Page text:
An investigation into gender bias in the evaluation of orthopedic trainee arthroscopic skills

Charlotte P. Leape, Jessica B. Hawken, Xue Geng, Melissa A. Wright, Anand M. Murthi

Research output: Contribution to journalArticlepeer-review


Background: Women surgeons receive lower compensation, hold fewer academic positions, and hold fewer leadership positions than men, particularly in orthopedic surgery. Gender bias at the trainee level has been demonstrated in various surgical subspecialties, but there is a lack of information on gender bias within the orthopedic training environment. This study investigated whether implicit gender bias is present in the subjective evaluation of orthopedic trainee arthroscopic skills. Methods: After institutional review board approval, a web-based survey was sent to American Shoulder and Elbow Surgeons (ASES) members via the society's email listserve. Study participants were informed that the study was being done to develop a systematic evaluation method for trainees. The survey randomized participants to view and evaluate a prefellowship and a postfellowship video of “Rachel” (she/her) or “Charles” (he/him) performing a 15-point diagnostic shoulder arthroscopy. The videos for Rachel and Charles were identical except for the pronouns used in the video. Participants evaluated the trainee's skill level using questions from the Arthroscopic Surgical Skill Evaluation Tool (ASSET). Blinded and deidentified additional comments regarding the trainee's skill were classified as positive, negative, or neutral. Statistical analyses were used to compare scores and comments between Rachel and Charles. Results: Of 1115 active ASES members, 181 ASES members started the survey and 106 watched both videos and were included in the analysis. Of the 106 participants completing the survey, 96 (91%) were men and 10 (9%) were women with a median (interquartile range) age of 44 (38-51). A teaching role was reported by 84 of 106 participants (79%). There was no significant difference between prefellowship scores (P = .87) or between postfellowship scores (P = .84) for the woman and man fellow. The numbers of comments classified as positive, negative, or neutral were not significantly different between the man and woman fellow (P = .19). Participants in teaching roles gave significantly lower scores to both fellows at both time points (P = .04), and participants who had fellow trainees were more likely to give negative comments to both fellows (P = .02). Discussion: Trainee gender did not influence the ratings and comments participants gave for trainee arthroscopic skills, suggesting that gender bias may not play a major role in the evaluation of arthroscopic skill during orthopedic training.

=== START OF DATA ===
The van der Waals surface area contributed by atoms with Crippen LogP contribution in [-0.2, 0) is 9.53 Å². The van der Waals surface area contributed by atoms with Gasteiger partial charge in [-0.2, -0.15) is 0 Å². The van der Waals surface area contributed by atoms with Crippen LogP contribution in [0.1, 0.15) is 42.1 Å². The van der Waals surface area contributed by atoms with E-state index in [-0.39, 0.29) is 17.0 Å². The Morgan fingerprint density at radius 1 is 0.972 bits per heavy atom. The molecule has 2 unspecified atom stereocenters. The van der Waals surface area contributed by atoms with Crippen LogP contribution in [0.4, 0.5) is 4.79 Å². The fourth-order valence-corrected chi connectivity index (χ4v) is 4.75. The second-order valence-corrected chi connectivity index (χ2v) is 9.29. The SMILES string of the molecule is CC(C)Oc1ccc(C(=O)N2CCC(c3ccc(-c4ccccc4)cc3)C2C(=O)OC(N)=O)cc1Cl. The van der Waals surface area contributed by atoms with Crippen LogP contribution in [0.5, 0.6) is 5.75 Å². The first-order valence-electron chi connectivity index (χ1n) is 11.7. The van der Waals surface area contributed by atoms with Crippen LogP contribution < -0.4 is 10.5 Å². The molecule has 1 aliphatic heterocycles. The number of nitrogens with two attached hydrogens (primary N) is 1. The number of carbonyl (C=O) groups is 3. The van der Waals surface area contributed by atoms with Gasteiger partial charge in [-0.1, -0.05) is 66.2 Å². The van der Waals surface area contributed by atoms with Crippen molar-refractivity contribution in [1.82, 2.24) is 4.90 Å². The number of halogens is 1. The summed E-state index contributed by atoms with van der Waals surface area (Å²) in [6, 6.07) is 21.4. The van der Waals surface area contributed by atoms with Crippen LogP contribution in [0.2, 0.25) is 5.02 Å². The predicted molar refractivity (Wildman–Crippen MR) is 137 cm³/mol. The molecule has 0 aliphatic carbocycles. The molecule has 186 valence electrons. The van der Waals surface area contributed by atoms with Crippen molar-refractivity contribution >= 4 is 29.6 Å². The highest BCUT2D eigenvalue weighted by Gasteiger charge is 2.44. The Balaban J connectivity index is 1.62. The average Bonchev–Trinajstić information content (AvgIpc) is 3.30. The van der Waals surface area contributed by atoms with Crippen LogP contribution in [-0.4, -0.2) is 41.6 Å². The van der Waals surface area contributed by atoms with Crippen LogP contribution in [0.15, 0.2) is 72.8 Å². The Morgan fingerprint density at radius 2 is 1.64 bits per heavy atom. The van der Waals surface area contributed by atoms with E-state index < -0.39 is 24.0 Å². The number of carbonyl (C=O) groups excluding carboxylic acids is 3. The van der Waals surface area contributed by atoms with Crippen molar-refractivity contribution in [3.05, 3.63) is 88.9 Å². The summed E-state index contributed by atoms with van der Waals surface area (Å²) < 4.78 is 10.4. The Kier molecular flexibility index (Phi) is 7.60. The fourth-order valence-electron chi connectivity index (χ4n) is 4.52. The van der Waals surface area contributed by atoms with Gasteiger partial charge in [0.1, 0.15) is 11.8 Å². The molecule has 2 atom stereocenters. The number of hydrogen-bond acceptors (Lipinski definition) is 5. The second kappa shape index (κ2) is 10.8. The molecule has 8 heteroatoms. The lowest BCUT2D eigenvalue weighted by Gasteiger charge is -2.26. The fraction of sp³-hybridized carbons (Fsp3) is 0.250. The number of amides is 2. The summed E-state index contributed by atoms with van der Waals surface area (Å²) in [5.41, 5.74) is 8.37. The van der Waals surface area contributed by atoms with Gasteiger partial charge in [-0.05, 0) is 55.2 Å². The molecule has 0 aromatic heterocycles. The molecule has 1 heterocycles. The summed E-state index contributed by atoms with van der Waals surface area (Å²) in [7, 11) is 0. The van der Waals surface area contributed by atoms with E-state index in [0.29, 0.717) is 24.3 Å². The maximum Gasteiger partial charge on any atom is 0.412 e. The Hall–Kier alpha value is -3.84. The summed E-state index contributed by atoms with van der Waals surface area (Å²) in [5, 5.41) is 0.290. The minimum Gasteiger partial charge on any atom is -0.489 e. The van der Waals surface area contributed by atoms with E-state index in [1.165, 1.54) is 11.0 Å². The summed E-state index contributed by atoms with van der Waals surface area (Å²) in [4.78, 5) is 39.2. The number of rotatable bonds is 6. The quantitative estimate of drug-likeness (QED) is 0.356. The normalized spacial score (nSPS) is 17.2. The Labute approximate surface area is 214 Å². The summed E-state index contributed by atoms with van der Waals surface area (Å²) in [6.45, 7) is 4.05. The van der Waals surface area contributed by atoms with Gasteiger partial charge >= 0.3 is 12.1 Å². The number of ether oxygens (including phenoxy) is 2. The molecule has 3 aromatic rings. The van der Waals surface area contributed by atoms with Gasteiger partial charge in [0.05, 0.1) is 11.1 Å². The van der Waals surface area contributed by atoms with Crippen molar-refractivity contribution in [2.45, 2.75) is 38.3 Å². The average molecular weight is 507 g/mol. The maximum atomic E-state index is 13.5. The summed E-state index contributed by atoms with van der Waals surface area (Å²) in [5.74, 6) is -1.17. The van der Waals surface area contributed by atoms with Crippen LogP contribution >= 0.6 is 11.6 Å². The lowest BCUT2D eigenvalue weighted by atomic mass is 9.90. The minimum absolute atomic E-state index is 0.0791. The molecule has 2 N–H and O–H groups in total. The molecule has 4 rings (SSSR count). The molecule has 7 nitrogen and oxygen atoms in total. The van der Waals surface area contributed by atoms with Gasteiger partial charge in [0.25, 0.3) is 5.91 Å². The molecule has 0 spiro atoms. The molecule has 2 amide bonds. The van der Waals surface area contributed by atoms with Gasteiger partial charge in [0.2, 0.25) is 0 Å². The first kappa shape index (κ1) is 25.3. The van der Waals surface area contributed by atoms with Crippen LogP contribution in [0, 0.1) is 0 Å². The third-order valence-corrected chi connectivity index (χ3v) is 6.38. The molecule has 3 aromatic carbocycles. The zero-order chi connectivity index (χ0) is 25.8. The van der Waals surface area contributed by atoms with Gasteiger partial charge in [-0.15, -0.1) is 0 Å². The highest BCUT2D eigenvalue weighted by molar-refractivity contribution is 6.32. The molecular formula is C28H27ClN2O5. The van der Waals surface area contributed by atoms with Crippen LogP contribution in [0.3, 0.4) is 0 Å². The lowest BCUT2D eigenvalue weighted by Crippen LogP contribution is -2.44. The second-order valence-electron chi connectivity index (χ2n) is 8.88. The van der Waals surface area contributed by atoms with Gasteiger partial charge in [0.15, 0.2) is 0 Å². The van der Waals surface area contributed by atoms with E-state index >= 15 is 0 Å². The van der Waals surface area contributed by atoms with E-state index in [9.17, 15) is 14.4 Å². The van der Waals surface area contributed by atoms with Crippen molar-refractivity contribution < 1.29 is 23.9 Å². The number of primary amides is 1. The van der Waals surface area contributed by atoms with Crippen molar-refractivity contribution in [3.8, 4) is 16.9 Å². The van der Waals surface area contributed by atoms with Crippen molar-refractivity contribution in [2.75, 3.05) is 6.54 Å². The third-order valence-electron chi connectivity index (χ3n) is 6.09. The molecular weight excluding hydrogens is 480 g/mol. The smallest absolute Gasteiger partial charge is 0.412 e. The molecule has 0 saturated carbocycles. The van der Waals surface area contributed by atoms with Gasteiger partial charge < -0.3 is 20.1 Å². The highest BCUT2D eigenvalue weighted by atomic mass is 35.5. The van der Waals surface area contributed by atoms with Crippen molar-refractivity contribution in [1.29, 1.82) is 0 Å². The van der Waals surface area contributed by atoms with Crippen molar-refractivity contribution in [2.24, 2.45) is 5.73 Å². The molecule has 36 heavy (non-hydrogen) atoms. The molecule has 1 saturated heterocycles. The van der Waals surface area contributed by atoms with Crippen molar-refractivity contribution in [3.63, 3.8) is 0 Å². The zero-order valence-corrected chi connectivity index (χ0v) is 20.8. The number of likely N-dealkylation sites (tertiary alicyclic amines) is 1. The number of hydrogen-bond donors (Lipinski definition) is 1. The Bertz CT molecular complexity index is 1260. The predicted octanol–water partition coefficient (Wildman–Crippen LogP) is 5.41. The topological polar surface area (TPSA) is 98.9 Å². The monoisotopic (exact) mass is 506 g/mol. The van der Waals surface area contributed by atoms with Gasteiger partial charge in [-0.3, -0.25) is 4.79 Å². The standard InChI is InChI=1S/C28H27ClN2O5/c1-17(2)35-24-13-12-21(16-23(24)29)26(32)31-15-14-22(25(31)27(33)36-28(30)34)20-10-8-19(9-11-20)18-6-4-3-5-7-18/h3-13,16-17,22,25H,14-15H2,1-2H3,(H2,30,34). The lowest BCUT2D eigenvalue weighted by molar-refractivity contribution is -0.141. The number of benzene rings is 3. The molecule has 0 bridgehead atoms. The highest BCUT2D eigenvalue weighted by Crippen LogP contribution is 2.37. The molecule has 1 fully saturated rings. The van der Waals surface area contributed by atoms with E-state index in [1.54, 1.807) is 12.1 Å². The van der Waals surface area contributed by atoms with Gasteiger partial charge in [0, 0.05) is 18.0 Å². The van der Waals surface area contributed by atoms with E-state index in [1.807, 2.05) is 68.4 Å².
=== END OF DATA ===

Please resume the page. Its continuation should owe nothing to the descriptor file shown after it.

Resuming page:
Original languageEnglish
Pages (from-to)2402-2409
Number of pages8
JournalJournal of Shoulder and Elbow Surgery
Issue number11
StatePublished - Nov 2022


  • arthroscopy
  • Bias
  • education
  • evaluation
  • Experts
  • gender
  • shoulder
  • surgical training
  • Survey Study


Dive into the research topics of 'An investigation into gender bias in the evaluation of orthopedic trainee arthroscopic skills'. Together they form a unique fingerprint.

Cite this